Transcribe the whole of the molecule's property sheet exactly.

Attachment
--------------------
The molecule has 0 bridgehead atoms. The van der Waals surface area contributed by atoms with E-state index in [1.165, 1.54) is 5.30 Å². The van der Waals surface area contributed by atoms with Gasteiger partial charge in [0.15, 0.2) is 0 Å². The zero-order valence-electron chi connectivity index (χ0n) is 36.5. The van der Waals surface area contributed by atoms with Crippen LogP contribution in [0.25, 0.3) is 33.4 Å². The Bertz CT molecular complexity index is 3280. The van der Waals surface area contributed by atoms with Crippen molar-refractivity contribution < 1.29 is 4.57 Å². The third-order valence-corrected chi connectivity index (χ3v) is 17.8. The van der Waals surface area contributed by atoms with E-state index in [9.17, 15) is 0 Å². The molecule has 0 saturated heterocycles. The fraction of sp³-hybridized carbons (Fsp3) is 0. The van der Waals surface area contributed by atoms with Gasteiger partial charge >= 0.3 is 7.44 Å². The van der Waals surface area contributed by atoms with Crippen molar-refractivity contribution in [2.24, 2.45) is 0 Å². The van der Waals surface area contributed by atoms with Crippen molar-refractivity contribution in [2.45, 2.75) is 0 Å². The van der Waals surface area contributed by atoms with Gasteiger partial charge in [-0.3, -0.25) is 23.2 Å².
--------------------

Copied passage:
The molecule has 0 bridgehead atoms. The van der Waals surface area contributed by atoms with E-state index in [1.165, 1.54) is 5.30 Å². The van der Waals surface area contributed by atoms with Gasteiger partial charge in [0.15, 0.2) is 0 Å². The zero-order valence-electron chi connectivity index (χ0n) is 36.5. The van der Waals surface area contributed by atoms with Crippen LogP contribution in [0.25, 0.3) is 33.4 Å². The Bertz CT molecular complexity index is 3280. The van der Waals surface area contributed by atoms with Crippen molar-refractivity contribution < 1.29 is 4.57 Å². The third-order valence-corrected chi connectivity index (χ3v) is 17.8. The van der Waals surface area contributed by atoms with E-state index in [9.17, 15) is 0 Å². The molecule has 0 saturated heterocycles. The fraction of sp³-hybridized carbons (Fsp3) is 0. The van der Waals surface area contributed by atoms with Gasteiger partial charge >= 0.3 is 7.44 Å². The van der Waals surface area contributed by atoms with Crippen molar-refractivity contribution in [2.24, 2.45) is 0 Å². The van der Waals surface area contributed by atoms with Crippen molar-refractivity contribution in [2.45, 2.75) is 0 Å². The van der Waals surface area contributed by atoms with Gasteiger partial charge in [-0.3, -0.25) is 23.2 Å².